Effectrode Glass-A Buffer

Triode Buffer reviewsThe closing track on Pink Floyd’s, A Momentary Lapse of Reason is a moaning driver of a song called ‘Sorrow.’ It’s a song that by many accounts was written almost exclusively by David Gilmour. Various interviews and reports tell us a number of things about the tones on that specific track. For instance, Gilmour ditched the use of his Fender Stratocaster in favor of a Steinberger GL ‘headless’ guitar. For amps he used a small Gallien-Krueger and a Fender Super Champ. He turned on the TransTrem and ran the whole thing into a ‘Boss Heavy Metal distortion pedal and a Boss digital delay pedal, which then goes into the Fender Super Champ. That in combination with the internal distortion on the Gallien-Krueger was how [he] got that particular sound.’ And, it’s quite the sound for sure.

Gilmore’s signature tones (it’s in the fingers, right?) are one of the many reasons that Effectrode just announced that it’s releasing a limited number of their newly minted Glass-A Buffers to the world. The Glass-A is a pedal with a very singular job, ‘buffer the output signal from a musical instrument fitted with a high impedance pickups or transducer. The Glass-A buffers the pickup from cables and effect pedals input stages to prevent ‘loading’ which dulls and degrades the instrument’s tone.’ This particular buffer uses Philips N.O.S. (new old stock) 6111 subminiature tubes. One of the reason the pedal is coming out in limited edition, is because when they run out of these particular components, they can’t make anymore like them. And, according to Effectrode, “subminiture tubes represent the absolute pinnacle of tube technology and offer exceptional musical performance and reliability making this the perfect buffer pedal for studio and touring in even the harshest conditions.

If it’s good enough for Mr. Gilmour…

Here are the features in bullet point:

  • All Tube: 100% pure analogue vacuum tube audio path operating at amp plate voltages ensures the GL-1A buffer has phenomenal headroom and very quiet, natural sound reproduction. Each tube is burned in for 24 hours and every GL-1A pedal tested and hand assembled by the designer to make sure it is perfect.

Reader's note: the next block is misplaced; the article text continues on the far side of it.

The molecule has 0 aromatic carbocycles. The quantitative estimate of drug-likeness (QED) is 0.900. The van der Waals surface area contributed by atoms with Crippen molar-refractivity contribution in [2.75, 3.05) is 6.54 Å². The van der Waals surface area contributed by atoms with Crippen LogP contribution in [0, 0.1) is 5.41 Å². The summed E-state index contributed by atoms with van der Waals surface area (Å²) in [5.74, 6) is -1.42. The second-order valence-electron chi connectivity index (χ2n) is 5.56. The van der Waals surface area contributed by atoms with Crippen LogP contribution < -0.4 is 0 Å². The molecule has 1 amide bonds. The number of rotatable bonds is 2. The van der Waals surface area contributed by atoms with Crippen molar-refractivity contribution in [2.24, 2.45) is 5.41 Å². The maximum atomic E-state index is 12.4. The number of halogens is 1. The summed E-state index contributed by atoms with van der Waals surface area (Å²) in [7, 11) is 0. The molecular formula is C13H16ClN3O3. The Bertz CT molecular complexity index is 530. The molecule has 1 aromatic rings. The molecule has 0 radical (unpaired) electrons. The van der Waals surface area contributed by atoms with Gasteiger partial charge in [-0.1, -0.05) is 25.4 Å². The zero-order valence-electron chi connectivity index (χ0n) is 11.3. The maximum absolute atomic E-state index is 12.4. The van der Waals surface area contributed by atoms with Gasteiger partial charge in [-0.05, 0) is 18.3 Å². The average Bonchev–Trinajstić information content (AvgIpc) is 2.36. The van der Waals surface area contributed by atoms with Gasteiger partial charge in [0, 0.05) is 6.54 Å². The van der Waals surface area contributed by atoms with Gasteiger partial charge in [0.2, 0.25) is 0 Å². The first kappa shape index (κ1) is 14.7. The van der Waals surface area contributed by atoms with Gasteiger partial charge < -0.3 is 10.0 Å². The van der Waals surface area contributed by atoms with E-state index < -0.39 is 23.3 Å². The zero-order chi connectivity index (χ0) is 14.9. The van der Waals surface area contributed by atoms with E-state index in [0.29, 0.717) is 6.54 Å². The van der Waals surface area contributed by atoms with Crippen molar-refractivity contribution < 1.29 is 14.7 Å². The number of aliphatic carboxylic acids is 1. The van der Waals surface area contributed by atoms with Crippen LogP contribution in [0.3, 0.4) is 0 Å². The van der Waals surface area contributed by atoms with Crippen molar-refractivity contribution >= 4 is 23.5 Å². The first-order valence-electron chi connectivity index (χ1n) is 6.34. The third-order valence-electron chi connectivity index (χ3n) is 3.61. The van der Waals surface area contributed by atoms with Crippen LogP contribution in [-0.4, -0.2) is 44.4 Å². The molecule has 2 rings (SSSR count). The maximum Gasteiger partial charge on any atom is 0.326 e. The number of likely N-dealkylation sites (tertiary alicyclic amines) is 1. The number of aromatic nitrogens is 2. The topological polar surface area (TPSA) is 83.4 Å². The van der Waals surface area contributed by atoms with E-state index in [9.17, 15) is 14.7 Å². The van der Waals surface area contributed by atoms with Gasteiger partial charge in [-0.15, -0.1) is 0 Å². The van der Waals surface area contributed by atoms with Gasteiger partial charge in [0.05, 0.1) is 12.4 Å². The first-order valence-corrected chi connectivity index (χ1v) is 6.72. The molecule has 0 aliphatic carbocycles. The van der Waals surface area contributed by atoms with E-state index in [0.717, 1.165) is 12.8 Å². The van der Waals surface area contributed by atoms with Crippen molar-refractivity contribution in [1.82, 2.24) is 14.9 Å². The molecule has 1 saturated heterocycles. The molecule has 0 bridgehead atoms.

• Frequency Response: Essentially flat between 5Hz-100KHz ±0.1dB. Lower -3dB break frequency is below 2Hz. Upper -3dB break frequency is above 200KHz.
  • Class-A operation: Pure class-A operation ensures outstanding detail and resolution. Caution! This little pedal runs hot!
  • Input impedance: Greater than 1MΩ.
  • Output impedance: Less than 500Ω.
  • Fitted with N.O.S Philips tube: Each GL-1A buffer is fitted with a hand-selected 6111 subminiature tube. This is one of the finest tubes ever built by any manufacturer at any time in history.
  • True Bypass Switching: Automatically defaults to bypass when power is removed.
  • Includes 12V Wall-wart Power Supply: High quality low-noise switched mode 12VDC at 1.5A wall-wart compatible with all our pedals. Accepts 100V to 240VAC mains input and comes with different mains outlet adaptor plugs, so there is always a plug that fits the country that you are playing in.

For those of you who would like to learn a little bit more about tube buffer technology and how it all works. Here is a great article (not for the faint of heart) on how it all works and why it all matters from the folks at Effectrode. As always, come on over to Pedal Finder and leave a review about this box if you get close enough to play it. And here’s David Gilmour performing Sorrow live:


Author: pedaladmin

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  1. and note that in the video you show him playing the song in the discussion is not his Steinberger but indeed his strat, and I happen to know in that concert (and others) he is using a Russian Big Muff for distortion in combination with a Butler TUbe Driver. Not that Effectrode doesnt make great products, but Glimour gets “gilmour” sound in many ways, and none of us have his brain and fingers. Effectrode’s Fire Bottle can help achieve many Gilmour tone, and for a long while he used their compressor as well. Not sure what he is using currently.

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    • Thanks for the clarifications Doc. Like I’d expect, Gilmour has probably toyed with a ton of effects over the years and this probably contributes to the reason his music is still relevant decades after they’ve been composed and recorded.

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